What’s the process of adaptation like? What’s the biggest challenge?
The biggest challenge is fitting a feature length movie into just 14 pages of comic book panels, while keeping the essence of the overall story. I had to focus on the main scenes, skip other parts – the challenge is selecting the appropriate areas to make it work as a coherent story. Comic books are frozen panels in time, very different to moving video images – you can’t show motion, and parts of the story that flow over several seconds or minutes need to be presented in just one or two images. I then find artists with a style to match the script and suit the atmosphere of each movie. Stunt Rock was the perfect choice to start with, with a fairly simple overall storyline and plot. The comic books are respectful to the stories and compliment the movies.
There are several whole scenes of the band Sorcerer on stage, playing some seriously awesome heavy metal rock music, so I condensed all of those scenes into an epic double-page spread – a montage of elements from the various performances during the movie. Keeping that as the central focus, I then wrote the front half and the back half. It took several re-writes, and then translating the requirements to the artists, and supplying reference material.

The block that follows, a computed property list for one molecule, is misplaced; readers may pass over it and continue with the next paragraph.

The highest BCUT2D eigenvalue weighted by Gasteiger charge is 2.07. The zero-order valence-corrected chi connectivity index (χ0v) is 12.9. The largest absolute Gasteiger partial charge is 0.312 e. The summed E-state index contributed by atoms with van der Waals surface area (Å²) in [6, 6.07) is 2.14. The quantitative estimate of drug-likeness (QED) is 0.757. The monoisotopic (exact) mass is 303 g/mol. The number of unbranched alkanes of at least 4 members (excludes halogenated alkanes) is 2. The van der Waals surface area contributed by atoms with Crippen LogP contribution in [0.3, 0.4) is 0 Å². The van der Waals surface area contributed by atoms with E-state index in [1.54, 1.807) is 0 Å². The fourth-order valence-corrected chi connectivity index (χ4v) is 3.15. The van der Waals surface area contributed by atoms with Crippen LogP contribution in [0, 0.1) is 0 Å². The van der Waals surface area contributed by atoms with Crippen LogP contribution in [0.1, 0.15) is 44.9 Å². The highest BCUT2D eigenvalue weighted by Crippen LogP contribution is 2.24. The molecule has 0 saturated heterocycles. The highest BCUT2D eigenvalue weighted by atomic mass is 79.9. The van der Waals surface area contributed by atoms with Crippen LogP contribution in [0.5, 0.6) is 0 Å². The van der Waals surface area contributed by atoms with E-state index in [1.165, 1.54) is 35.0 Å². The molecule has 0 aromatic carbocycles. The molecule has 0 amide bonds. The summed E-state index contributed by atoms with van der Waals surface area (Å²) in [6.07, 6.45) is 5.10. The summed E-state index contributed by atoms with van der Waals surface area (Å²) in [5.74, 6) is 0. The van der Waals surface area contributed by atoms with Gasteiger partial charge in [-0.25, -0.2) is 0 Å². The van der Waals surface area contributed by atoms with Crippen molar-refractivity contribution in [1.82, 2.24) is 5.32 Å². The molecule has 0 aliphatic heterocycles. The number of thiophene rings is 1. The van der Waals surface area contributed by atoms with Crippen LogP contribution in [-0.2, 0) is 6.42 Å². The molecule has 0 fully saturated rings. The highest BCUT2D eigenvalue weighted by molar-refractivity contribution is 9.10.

How many of these comics adaptations are you slated to do? What titles are coming up?
We are planning to make four movie comic book adaptations. The second is already finished. I have just started on the third comic, though at the moment I can’t reveal the titles. Once all four Blu-Rays have been released, I will be publishing the four short comics in one large collection, published under my own Dark Oz banner.
What artists are you working with on these?